Saturday, December 5, 2020

Managing our differences

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By Baba Galleh Jallow

In a recent article we suggested that while our search for answers to national challenges must necessarily be anchored in our love of country, it might only be through the recognition and deployment of our common humanity and collective intelligence that we can create a just community and therefore aspire to becoming a happy society: a society that will still face challenges, but a society in which the majority of people will be relatively content with their lives. In this article, we wish to suggest that recognizing our common humanity will help us respect, embrace and manage those of our differences that are primary causes of public fighting in our society.

Gambian society may lay claim to a certain degree of respect for differences, especially as dictated by law. Yet, the fact that our political, ethnic, and religious differences are common causes of public fighting in our society suggest that our sense of common humanity is fractured by our inability to manage our differences. We should not only tolerate our differences because the law says we must; we should also tolerate our differences because of our common humanity. Partisan political rivalry need not take the form of public hostility and fighting. And belonging to different ethnic groups or religious faiths should not make us insult or demean each other. This is simply because being human comes before affiliations or identities of any sort.

There is no denying the fact that in today’s Gambia, some of our political parties co-exist in a state of latent if not actual enmity. There exists a politics of hostility in which members of rival parties throw hostile remarks at each other and in some cases, even try to destroy each other’s lives. This is because perhaps subconsciously, some of us tend to assume the identities of our political parties thereby subsuming our own identities as individuals under those of our parties. We mistake partisan loyalties for individual identities and conflate individual identities with partisan identities. When we allow our partisan loyalties to define us and to dictate how we think, talk and act towards people of different political persuasions, we easily lose sight of a degree of our common humanity with those people. This is because political parties are inanimate social formations that are “alive” and “active” only as a result of our human agency; and so they are not qualified to represent who we are as human beings. There is thus a need to rethink both our relationships with our own parties and our relationships with rival parties with a view to humanizing our politics. A culture of peaceful politics is possible in The Gambia.

And then there are the sporadic fights over our ethnic differences. In this realm, we cannot find any good reason to fight at all simply because all ethnicities are human beings; yet, the fights that occur over ethnicity are the stuff with which genocides are made. Hating someone’s ethnicity inevitably translates to seeing and treating them as less than human. That is why histories of genocide and violent ethnic conflict are always characterized by deliberate attempts to dehumanize human beings. In Germany, the Nazis called Jews insects; and in Rwanda, the Hutu called the Tutsi cockroaches. This dehumanization manufactures a spurious justification of not dealing with human beings and makes senseless acts of ethnic hatred and violence easier for their perpetrators.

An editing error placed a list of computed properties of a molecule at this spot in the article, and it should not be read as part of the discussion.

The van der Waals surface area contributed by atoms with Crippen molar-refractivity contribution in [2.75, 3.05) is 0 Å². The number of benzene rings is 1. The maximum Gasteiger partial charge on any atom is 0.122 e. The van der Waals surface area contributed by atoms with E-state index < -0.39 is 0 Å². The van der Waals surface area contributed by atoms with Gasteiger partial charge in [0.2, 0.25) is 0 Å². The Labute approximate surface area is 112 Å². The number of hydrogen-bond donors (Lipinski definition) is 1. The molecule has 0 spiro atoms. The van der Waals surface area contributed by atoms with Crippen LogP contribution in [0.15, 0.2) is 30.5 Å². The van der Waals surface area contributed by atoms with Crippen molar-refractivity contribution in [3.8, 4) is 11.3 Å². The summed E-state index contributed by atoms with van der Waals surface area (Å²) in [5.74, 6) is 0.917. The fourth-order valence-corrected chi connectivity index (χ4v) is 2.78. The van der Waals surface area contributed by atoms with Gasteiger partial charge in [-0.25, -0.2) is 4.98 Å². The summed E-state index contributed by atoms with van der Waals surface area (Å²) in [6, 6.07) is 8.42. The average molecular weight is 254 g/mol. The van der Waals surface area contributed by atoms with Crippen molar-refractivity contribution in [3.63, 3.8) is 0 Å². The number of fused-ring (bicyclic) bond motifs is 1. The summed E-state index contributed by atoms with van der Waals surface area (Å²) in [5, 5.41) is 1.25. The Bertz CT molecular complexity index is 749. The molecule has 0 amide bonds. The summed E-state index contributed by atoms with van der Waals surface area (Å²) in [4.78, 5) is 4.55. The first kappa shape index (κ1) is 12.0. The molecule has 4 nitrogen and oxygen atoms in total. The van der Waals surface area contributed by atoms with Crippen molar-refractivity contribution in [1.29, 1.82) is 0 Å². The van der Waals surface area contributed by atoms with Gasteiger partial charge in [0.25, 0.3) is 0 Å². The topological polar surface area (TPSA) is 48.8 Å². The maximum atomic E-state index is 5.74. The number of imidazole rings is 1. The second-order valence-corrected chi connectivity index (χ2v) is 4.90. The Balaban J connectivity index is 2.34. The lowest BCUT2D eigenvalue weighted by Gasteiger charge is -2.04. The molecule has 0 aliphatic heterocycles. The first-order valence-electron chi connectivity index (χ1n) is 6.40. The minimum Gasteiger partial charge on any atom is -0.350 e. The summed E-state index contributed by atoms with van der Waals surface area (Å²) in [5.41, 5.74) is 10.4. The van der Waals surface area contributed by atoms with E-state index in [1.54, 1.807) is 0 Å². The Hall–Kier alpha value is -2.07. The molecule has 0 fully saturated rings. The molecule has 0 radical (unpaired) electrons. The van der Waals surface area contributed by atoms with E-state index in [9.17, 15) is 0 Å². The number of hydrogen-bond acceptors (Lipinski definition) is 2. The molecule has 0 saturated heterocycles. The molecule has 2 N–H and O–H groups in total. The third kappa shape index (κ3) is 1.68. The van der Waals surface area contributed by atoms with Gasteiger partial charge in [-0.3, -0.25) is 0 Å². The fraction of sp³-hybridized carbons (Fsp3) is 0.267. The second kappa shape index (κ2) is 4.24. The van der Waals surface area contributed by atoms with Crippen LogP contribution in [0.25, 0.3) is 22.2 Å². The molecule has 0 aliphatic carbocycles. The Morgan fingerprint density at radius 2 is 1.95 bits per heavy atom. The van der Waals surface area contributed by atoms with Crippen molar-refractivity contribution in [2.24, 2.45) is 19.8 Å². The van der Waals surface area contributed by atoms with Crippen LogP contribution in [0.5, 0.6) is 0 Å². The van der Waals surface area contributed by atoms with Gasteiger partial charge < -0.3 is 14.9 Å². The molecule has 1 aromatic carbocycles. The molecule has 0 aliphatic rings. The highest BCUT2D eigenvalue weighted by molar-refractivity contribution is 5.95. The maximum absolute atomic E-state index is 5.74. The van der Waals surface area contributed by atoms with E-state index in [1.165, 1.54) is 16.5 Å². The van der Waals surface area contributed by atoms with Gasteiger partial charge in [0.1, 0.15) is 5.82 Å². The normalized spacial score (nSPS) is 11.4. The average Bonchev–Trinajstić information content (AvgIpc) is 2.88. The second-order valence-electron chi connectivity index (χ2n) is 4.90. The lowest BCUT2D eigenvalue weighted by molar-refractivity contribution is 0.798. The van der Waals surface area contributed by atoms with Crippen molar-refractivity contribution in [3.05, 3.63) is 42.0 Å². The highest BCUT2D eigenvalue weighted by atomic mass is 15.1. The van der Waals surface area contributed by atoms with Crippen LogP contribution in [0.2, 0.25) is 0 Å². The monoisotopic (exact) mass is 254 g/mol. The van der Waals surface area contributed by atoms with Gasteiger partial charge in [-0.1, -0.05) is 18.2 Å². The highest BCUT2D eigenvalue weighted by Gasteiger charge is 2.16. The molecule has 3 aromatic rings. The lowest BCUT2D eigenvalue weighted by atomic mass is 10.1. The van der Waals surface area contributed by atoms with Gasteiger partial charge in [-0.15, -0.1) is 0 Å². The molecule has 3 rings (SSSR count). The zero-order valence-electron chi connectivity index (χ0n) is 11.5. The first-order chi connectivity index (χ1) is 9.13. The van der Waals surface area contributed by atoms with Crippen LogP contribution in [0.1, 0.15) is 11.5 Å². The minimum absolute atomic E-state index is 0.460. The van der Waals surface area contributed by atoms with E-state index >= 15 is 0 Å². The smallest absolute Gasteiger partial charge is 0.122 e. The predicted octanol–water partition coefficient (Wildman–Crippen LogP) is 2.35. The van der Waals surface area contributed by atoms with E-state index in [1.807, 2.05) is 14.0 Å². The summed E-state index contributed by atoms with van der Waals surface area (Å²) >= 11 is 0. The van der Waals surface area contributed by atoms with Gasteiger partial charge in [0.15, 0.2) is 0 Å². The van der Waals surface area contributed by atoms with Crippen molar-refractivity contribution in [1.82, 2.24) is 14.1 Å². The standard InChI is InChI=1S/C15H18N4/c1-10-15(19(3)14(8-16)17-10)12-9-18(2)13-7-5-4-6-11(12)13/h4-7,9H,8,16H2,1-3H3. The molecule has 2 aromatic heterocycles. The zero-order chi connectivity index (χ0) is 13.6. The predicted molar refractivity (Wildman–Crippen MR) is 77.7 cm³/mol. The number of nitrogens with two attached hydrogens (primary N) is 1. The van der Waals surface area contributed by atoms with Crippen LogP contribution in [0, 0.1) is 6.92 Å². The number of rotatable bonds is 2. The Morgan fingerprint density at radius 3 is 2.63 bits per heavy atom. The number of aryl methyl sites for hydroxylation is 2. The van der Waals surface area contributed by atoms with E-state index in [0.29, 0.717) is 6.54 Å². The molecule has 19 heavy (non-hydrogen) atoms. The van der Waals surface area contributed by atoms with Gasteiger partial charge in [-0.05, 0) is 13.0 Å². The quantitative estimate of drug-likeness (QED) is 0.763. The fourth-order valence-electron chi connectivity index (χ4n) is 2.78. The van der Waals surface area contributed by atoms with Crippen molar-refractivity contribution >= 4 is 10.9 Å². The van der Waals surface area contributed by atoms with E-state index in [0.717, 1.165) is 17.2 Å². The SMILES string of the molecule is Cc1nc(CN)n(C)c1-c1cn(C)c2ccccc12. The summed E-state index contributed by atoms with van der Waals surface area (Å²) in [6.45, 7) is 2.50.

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And just as in partisan politics, people who engage in ethnic fighting tend to mistake their ethnicity for their humanity. They become a tribe x first and a human being second precisely because they negate the humanity of others. We can only treat a human being as less than human by becoming less than human ourselves, whether we know it or not. In other words, only by being less than human can we perform less than human acts against others. We cannot diminish the humanity of others without diminishing our own humanity, just as we cannot elevate the humanity of others without elevating our own humanity. And since the choice is entirely ours whether to diminish or elevate our own humanity, we dare to hope that we will choose the latter because we are intelligent human beings and not personified ethnicities and hostile parties.

Certainly we must have our differences because human society necessarily spells diversity and therefore differences. But our differences need not be sources of conflict in our society. We can always tolerate and react to them a non-hostile manner. While all opinions are subjectively equal, unsavory or demeaning opinions may easily be sacrificed on the altar of our common humanity, and in the interest of our nation with minimal inconvenience to the individual or social formation. In the final analysis, if we must build a just community and therefore a reasonably happy society, we must learn to embrace and better manage our differences through a conscious deployment of our common humanity.

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